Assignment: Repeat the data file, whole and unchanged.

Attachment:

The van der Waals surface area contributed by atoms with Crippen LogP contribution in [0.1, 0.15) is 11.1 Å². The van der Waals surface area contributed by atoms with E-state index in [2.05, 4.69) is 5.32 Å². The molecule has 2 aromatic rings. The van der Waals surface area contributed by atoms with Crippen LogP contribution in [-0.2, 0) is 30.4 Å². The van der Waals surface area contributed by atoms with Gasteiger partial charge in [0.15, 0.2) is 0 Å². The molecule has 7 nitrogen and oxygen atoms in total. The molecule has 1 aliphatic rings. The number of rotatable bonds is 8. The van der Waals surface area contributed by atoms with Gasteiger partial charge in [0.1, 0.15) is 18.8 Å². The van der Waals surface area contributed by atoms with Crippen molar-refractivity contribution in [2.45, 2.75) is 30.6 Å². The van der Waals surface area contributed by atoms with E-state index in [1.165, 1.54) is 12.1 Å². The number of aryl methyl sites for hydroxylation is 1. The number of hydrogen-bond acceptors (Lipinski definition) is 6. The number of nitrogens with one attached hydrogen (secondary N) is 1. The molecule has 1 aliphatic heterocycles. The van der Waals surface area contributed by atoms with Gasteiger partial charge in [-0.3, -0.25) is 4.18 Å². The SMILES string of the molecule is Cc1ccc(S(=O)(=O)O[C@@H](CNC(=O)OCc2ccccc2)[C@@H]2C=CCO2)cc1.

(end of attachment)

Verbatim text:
The van der Waals surface area contributed by atoms with Crippen LogP contribution in [0.1, 0.15) is 11.1 Å². The van der Waals surface area contributed by atoms with E-state index in [2.05, 4.69) is 5.32 Å². The molecule has 2 aromatic rings. The van der Waals surface area contributed by atoms with Crippen LogP contribution in [-0.2, 0) is 30.4 Å². The van der Waals surface area contributed by atoms with Gasteiger partial charge in [0.15, 0.2) is 0 Å². The molecule has 7 nitrogen and oxygen atoms in total. The molecule has 1 aliphatic rings. The number of rotatable bonds is 8. The van der Waals surface area contributed by atoms with Gasteiger partial charge in [0.1, 0.15) is 18.8 Å². The van der Waals surface area contributed by atoms with Crippen molar-refractivity contribution in [2.45, 2.75) is 30.6 Å². The van der Waals surface area contributed by atoms with E-state index in [1.165, 1.54) is 12.1 Å². The number of aryl methyl sites for hydroxylation is 1. The number of hydrogen-bond acceptors (Lipinski definition) is 6. The number of nitrogens with one attached hydrogen (secondary N) is 1. The molecule has 1 aliphatic heterocycles. The van der Waals surface area contributed by atoms with Gasteiger partial charge in [-0.3, -0.25) is 4.18 Å². The SMILES string of the molecule is Cc1ccc(S(=O)(=O)O[C@@H](CNC(=O)OCc2ccccc2)[C@@H]2C=CCO2)cc1.